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Opinion: Could Al-Qaeda and Hezbollah get rid of each other? | ASHARQ AL-AWSAT English Archive 2005 -2017
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Opposition forces from the Al-Ikhlas brigade fire a home-made rocket, next to an Islamist flag bearing the name of their brigade in Syria’s northeastern city of Deir Ezzor on October 9, 2013. (AFP/Ahmad Aboud)

Commenting on the war in Syria, which has now gone on for more than two and half years, an American said it’s better for the fighting to continue until Hezbollah and Al-Qaeda destroy each other so the US can get rid of two fierce enemies in one go.

I previously discussed this when I said that Syria is a fly trap, meaning it is bait that lures jihadist groups from across the world and makes them perish. The problem with these arguments is that they will not succeed. The result may be the complete opposite of the desired aim, as it may just strengthen these two groups’ ability to engage in larger regional wars later.

There is a huge difference between ideological wars—religiously motivated, in the Syrian case—and gang wars that occur in South America or even in the suburbs of Los Angeles. Al-Qaeda is a religious, ideologically-orientated organization, and so is Hezbollah. Both organizations, whose mentality and actions are similar, grew and developed through different conflicts and confrontations. Al-Qaeda has lost most of its top-ranking members, most of whom had been with the organization since the 1990s. Despite this pursuit and elimination of its members, the organization has expanded. It did not expand because it was winning militarily, but because it used both its defeats and victories to market extremist ideas.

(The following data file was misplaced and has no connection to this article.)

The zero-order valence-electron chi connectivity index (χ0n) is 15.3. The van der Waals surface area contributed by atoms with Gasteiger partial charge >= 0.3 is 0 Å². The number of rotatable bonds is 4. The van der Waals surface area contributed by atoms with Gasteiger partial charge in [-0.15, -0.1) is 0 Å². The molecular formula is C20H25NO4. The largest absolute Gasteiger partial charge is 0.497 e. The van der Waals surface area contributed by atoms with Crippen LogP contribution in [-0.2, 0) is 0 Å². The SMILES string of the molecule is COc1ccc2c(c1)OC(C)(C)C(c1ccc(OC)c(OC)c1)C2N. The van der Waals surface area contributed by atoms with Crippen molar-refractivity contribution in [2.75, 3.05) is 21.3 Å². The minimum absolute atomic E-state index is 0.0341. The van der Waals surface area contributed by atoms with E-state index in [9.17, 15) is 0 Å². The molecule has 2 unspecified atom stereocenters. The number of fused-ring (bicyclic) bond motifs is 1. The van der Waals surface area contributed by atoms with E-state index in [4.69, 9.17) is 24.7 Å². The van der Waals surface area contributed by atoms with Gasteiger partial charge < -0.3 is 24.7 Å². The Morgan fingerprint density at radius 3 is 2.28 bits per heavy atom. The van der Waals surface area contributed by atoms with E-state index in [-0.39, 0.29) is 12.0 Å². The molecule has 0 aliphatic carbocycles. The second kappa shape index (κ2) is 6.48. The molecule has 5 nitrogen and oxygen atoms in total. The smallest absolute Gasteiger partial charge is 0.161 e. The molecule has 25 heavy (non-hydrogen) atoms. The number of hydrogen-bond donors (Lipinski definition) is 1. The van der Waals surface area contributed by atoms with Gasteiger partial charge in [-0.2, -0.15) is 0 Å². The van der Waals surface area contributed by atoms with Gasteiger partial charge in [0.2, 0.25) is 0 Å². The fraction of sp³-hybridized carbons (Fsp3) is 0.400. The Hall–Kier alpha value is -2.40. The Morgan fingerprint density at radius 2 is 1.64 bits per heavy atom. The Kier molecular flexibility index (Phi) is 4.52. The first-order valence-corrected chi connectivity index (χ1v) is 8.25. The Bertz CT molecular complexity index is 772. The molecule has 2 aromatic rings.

The biggest mistake we could possibly make is to leave Syria an open battlefield. That would simply facilitate the growth of extremist groups. The Iranian and Syrian regimes have realized the value of these groups in intimidating the West. As a result, they used Al-Qaeda in Iraq, Yemen and Saudi Arabia. Before that, they also used Hezbollah to carry out proxy wars, suicide operations and hijacking operations.

The tragedy in Syria has increased the number of recruits to the huge number we see today. It is what enabled Al-Qaeda to return to the Islamic street while saying it was defending the persecuted Syrian people.

The Syrian regime does not mind the presence of Al-Qaeda in Syria, whether that presence makes itself felt through the Islamic State of Iraq and Syria (ISIS) or the Al-Nusra Front. The regime is aware that Al-Qaeda fighters will commit the most hideous of crimes and will thus grant the regime the opportunity to improve its own standing before the world. It’s either Al-Qaeda or the Assad regime, they will say. But we know that both are equally bad, and both are rejected by most Syrians.

Hezbollah has also gained a new military and political role in Syria, for which it is being financially rewarded. Hezbollah knows that it can compensate its victims even if it loses thousands of its fighters. It recruits thousands in the name of religion. Therefore, he who draws the comparison between drug cartels and extremist religious organizations and builds his conclusion that these organizations will eliminate one another is actually wrong. Extremists such as ISIS and Hezbollah can fight or co-exist within the Syrian struggle for another decade.